Caucus week: Push is on to bring more voices into the election process
Many hoping to get more Utahns involved in party caucuses this week
"We've made an unprecedented effort with a 29-county plan," that drew from historical data tapping who had attended in the past, as well as the number of people who attended, Wright said. Caucus ambassadors representing all regions of the state have been holding bipartisan training sessions since November, with presentations offered to many different audiences — from book clubs to bridge clubs.
"We really believe that we have a participation problem and we are trying to fix it," Wright said.
Sadler, who studies political science and history, attended a pair of caucus training sessions put on by Education First, a political action committee formed last year for Prosperity 2020, which is a multi-year initiative to improve education outcomes.
Nolan Karras, a co-founder, said 18 caucus training sessions were held on campuses statewide and another 45 to 50 sessions have been offered at businesses as varied as auto dealerships to banks.
Karras said the goal is to get "more average" people to attend the caucus meetings, rather than the few political diehards who typically turn out.
He likened such devotion of usual attendees to the hypothetical scenario of an earthquake happening on March 14 this year in Utah — the day before the GOP caucuses.
"The regular people will be out the next morning checking on their neighbors," he said. "The very hard-core, the ones who want to control the process, will be sitting in their lawn chairs at the high school," waiting for caucus meetings to start. "They would show up on Christmas Eve," he said. "You have a hard-core group of people who have learned they can have an out-sized interest in the outcome of the process."
Karras said the more "average Dicks and Janes," who become elected as delegates, the better education issues will fare when it comes to critical public policy decisions — because education-loving delegates will support like-minded political candidates.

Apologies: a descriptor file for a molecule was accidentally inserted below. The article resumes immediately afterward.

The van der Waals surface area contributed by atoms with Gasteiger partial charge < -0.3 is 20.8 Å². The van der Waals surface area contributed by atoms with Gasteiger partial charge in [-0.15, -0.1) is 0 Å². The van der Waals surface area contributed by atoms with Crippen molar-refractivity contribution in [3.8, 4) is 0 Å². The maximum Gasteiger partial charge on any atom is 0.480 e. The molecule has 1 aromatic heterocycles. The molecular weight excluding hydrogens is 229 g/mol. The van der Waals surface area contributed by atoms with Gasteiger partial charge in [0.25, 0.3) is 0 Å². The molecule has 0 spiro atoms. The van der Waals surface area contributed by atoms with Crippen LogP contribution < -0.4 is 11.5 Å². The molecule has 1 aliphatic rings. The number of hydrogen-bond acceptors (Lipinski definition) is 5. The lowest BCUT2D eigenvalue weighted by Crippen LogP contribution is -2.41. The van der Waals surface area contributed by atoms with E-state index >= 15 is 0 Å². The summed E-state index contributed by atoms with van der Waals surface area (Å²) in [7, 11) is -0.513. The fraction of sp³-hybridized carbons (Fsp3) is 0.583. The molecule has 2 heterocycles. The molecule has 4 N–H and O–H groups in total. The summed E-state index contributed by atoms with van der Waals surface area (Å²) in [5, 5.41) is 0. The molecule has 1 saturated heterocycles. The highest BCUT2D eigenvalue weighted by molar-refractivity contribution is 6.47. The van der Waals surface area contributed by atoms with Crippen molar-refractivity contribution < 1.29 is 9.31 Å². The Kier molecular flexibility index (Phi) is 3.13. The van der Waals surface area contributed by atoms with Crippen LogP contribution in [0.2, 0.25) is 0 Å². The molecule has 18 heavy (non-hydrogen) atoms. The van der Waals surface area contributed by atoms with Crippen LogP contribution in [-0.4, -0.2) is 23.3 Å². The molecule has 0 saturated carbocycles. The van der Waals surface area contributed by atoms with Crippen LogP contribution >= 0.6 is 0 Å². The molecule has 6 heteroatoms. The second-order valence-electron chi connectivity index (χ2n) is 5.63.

"Issues that are important to us, that do well with the general public, don't do as well in the very conservative caucuses."
Utah's caucus system is unique — subject to criticism because of so little participation yet heralded by supporters who say these mass-style meetings are down-home grass-roots politics of glorious proportion.
"Our system is not broken; we just have low participation," Wright said. "We need to get more people engaged in a process that has been working for 100 years."
Utahns started holding mass meetings not long after the state was settled and the caucus-convention system has been the path to political office since then — with the exception of a 10-year-period when direct primaries were held by political parties, according to the Utah Foundation, a nonpartisan public policy research group.
Although caucus-style meetings are a tradition that hails back to colonial times, most states have moved to a direct primary system. Utah remains one of seven states that retains the convention selection process and is the only one in the country that allows political parties to eliminate a primary election for statewide or congressional offices if candidates receive a high enough percentage of the votes.
Utah requires a candidate to secure 60 percent of delegates' votes to skip a primary and go directly to the general election. If that threshold isn't met at convention, the top two vote-getters advance to the primary election. In Bennett's case, he finished third behind two other contenders and was eliminated at convention.
Most of the other states with convention systems have a lower vote requirement to move on to a primary election. Bennett, who ultimately received 27 percent of delegates' votes in the final round of balloting in 2010, would have moved into a primary election were he a candidate in states like New Mexico, which has a 20 percent threshold, and Connecticut, which requires 15 percent.
With so few having so much say in such a pivotal political decision, the caucus system has given rise to calls for reform by critics who say delegates' views are not in sync with the general population.
The "real" decisions, like Sadler and Karras point out, can happen at the convention level in an atmosphere dominated by zealous party faithful.
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